Housebuilder Berkeley Group said today that it had raised £50m by selling new shares – as a result of which it now has a war-chest of about £300m available to spend on acquisitions. Berkeley, recently named in MT’s annual survey as Britain’s Most Admired Company in the home construction sector, seems to be coping with the industry’s current woes better than most. And now it has the firepower to take advantage of its rivals’ misfortunes, by buying their land at cut-price rates, it might actually end up profiting from the downturn…
There’s no question that this is an unprecedented period of turmoil for housebuilders. The decline in the housing market has been well-documented – this morning Nationwide reported another 1.8% decline in prices in February, amounting to a year-on-year drop of 17.6%. With people struggling to get mortgages and worried about their jobs, housebuilders’ sales have dried up substantially, resulting in thousands of workers getting the chop across the industry.
Berkeley hasn’t been immune to this turmoil, of course: sales reservations are 55% down on its historic average, which is a pretty major decline for any company to deal with. However, it seems to be weathering the storm in a way that its rivals have not: boss Tony Pidgley said today that it had almost £240m in the bank at the end of last month, up from £138m in October – largely because it’s been watching the pennies carefully (not to mention some well-timed sales before the market took a tumble). And its land bank still looks healthy: it’s not expecting any further write-downs when it reports its full-year results in April. Add in the extra £50m raised via this share placement, and its financial position actually looks pretty robust.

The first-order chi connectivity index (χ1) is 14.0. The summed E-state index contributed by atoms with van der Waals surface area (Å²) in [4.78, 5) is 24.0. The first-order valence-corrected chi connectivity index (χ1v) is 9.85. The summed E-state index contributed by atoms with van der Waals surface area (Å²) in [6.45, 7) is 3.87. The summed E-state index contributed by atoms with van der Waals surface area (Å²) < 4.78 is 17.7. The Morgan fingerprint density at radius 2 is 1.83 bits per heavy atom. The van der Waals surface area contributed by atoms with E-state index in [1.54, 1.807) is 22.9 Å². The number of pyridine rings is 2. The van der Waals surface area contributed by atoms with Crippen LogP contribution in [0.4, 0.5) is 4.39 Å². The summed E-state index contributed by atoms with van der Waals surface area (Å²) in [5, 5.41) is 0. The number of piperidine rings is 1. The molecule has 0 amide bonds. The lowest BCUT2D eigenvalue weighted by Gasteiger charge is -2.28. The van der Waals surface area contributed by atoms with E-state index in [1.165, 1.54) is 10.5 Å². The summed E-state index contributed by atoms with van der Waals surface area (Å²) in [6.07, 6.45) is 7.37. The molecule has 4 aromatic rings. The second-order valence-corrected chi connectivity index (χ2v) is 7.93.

Berkeley thinks this all adds up to a big opportunity. ‘For Berkeley, this means acquiring land opportunities at the right prices, and using its added value developer expertise to optimise these sites and so enhance value for shareholders,’ the company said this morning. In other words: we’re going shopping…
The only bad news for shareholders was that it’s decided as a result to scrap its pledge to pay a £3-per-share dividend by 2014. But if this land-buying policy works, allowing Berkeley to grab market share from less well-financed rivals, they should end up a lot better off in the long run...
In today's bulletin:
RBS slumps to record loss - and Sir Fred gets £650k pension
British Gas fails to profit from higher prices
Berkeley plans to make hay from housebuilder woes
SMEs' unhealthy desire for Fry and Sugar
Why small businesses need strategy more than ever